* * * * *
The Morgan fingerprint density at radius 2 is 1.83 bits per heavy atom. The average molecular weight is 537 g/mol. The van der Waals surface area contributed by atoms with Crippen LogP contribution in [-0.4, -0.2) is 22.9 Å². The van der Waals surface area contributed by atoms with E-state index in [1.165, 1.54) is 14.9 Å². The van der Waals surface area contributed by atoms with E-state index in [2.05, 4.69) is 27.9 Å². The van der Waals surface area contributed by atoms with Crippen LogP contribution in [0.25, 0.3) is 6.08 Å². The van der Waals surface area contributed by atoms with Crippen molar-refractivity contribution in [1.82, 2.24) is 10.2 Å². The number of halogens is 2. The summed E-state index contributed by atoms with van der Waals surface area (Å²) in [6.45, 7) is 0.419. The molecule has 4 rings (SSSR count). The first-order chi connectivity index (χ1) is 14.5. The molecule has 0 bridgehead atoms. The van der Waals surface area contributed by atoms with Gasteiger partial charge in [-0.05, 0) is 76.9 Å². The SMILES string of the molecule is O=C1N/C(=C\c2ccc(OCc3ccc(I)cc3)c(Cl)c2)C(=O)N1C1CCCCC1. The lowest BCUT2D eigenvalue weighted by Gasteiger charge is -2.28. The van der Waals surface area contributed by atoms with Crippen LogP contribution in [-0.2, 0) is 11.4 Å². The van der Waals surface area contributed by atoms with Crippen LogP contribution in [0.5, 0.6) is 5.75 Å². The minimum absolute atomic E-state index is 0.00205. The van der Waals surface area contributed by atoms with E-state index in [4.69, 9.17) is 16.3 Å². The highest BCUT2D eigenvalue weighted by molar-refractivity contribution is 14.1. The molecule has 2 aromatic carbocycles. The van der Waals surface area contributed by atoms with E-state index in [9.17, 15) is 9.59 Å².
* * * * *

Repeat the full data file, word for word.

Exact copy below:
The Morgan fingerprint density at radius 2 is 1.83 bits per heavy atom. The average molecular weight is 537 g/mol. The van der Waals surface area contributed by atoms with Crippen LogP contribution in [-0.4, -0.2) is 22.9 Å². The van der Waals surface area contributed by atoms with E-state index in [1.165, 1.54) is 14.9 Å². The van der Waals surface area contributed by atoms with E-state index in [2.05, 4.69) is 27.9 Å². The van der Waals surface area contributed by atoms with Crippen LogP contribution in [0.25, 0.3) is 6.08 Å². The van der Waals surface area contributed by atoms with Crippen molar-refractivity contribution in [1.82, 2.24) is 10.2 Å². The number of halogens is 2. The summed E-state index contributed by atoms with van der Waals surface area (Å²) in [6.45, 7) is 0.419. The molecule has 4 rings (SSSR count). The first-order chi connectivity index (χ1) is 14.5. The molecule has 0 bridgehead atoms. The van der Waals surface area contributed by atoms with Gasteiger partial charge in [-0.05, 0) is 76.9 Å². The SMILES string of the molecule is O=C1N/C(=C\c2ccc(OCc3ccc(I)cc3)c(Cl)c2)C(=O)N1C1CCCCC1. The lowest BCUT2D eigenvalue weighted by Gasteiger charge is -2.28. The van der Waals surface area contributed by atoms with Crippen LogP contribution in [-0.2, 0) is 11.4 Å². The van der Waals surface area contributed by atoms with Crippen LogP contribution in [0.5, 0.6) is 5.75 Å². The minimum absolute atomic E-state index is 0.00205. The van der Waals surface area contributed by atoms with E-state index in [4.69, 9.17) is 16.3 Å². The highest BCUT2D eigenvalue weighted by molar-refractivity contribution is 14.1. The molecule has 2 aromatic carbocycles. The van der Waals surface area contributed by atoms with E-state index in [9.17, 15) is 9.59 Å².